The idea is to make opening and running a high-quality home-based child care business easier and more lucrative. That means guiding providers like Habte through the complicated start-up process, helping them fill open spots, and simplifying back-office tasks such as billing and record-keeping.

Over the long haul, MyVyllage has ambitious plans: minting more than 100,000 new licensed home-based child care providers and a million new child care slots nationwide over the next decade. It’s a lofty goal in an industry marked by low pay, long hours, a maze of regulation, and a steady decline in the number of licensed home-based providers.

But MyVyllage isn’t alone in this enterprise. A growing cadre of for-profit and nonprofit groups — with names like WeeCare, WonderSchool, Early Learning Ventures, and Pie for Providers — are using what’s called a “shared services” approach to help new and existing child care businesses achieve efficiencies they couldn’t on their own.

Think buying supplies or insurance in bulk at a discount, streamlining the state child care subsidy process, or using a common pool of substitute teachers, mentors or coaches. While many of the groups offer similar services, some emphasize technology solutions, others focus on hands-on help, and still others offer a combination of the two.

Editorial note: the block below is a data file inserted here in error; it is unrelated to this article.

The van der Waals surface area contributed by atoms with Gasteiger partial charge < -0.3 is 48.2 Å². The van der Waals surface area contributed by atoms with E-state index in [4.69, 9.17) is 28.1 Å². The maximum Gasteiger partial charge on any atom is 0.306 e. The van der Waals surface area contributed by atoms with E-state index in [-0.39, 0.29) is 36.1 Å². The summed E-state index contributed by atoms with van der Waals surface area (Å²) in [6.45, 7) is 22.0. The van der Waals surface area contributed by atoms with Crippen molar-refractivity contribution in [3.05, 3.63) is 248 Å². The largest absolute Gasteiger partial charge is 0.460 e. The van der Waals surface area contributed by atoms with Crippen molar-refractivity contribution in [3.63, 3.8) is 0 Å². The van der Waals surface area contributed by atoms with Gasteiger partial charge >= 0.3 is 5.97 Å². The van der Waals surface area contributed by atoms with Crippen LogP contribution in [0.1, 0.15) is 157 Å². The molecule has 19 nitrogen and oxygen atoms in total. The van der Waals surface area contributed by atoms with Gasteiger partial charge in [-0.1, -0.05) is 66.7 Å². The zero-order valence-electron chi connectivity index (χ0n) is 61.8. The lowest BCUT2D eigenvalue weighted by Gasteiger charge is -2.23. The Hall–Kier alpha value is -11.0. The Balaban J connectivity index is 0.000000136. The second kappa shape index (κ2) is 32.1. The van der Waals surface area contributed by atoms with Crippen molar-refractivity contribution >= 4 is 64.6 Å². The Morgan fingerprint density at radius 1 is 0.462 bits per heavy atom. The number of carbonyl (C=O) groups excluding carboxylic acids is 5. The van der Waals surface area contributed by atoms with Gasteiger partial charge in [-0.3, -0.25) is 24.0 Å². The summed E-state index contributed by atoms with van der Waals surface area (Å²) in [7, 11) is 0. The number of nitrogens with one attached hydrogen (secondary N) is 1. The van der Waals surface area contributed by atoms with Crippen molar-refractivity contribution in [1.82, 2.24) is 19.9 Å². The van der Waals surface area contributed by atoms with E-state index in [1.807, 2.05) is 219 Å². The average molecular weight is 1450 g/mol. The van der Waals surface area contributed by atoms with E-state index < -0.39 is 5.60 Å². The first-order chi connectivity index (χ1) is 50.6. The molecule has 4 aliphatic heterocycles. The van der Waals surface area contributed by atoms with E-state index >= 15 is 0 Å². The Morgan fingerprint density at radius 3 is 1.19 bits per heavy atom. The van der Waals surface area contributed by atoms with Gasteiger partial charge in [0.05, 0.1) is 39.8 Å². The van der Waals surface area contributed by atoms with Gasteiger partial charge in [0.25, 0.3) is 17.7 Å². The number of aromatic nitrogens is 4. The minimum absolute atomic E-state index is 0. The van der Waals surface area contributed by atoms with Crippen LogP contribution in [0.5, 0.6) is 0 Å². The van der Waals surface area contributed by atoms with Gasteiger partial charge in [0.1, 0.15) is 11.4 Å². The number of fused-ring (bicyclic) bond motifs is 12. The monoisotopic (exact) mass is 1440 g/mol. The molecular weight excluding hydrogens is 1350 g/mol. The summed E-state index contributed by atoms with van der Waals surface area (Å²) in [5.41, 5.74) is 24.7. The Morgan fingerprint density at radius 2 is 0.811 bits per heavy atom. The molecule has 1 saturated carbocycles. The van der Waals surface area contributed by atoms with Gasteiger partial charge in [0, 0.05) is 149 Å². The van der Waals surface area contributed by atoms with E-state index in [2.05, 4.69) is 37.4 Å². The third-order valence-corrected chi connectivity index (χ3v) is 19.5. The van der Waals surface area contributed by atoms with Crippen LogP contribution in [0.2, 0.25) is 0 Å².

Early childhood advocates and philanthropists are generally enthusiastic about this growing segment of the market, seeing it as an overdue innovation in a patchwork-quilt industry that lacks central infrastructure and economies of scale.

But it also raises a key question: Will tens of thousands of people accept the offer to enter and stay in a notoriously tough business?

Louise Stoney, who runs Opportunities Exchange, a national organization that promotes early childhood shared services alliances, believes it’s possible. She thinks that the approach can do for child care what companies like Uber and Lyft did for ride-sharing.

Shared services, she said, have been used for years in other sectors, but is relatively new in the early childhood world — one largely built on the failed model of small, stand-alone businesses.

“They’re tiny little businesses,” she said. “They don’t have scale. They’re not maximizing automation.”

The point of shared services, she said, is to ”really think about efficiency as a value that matters and as a way to drive more dollars into the classroom.”

Origin story

Two mothers, Erica Mackey and Elizabeth Szymanski, founded MyVyllage in 2017 after struggling to find child care themselves.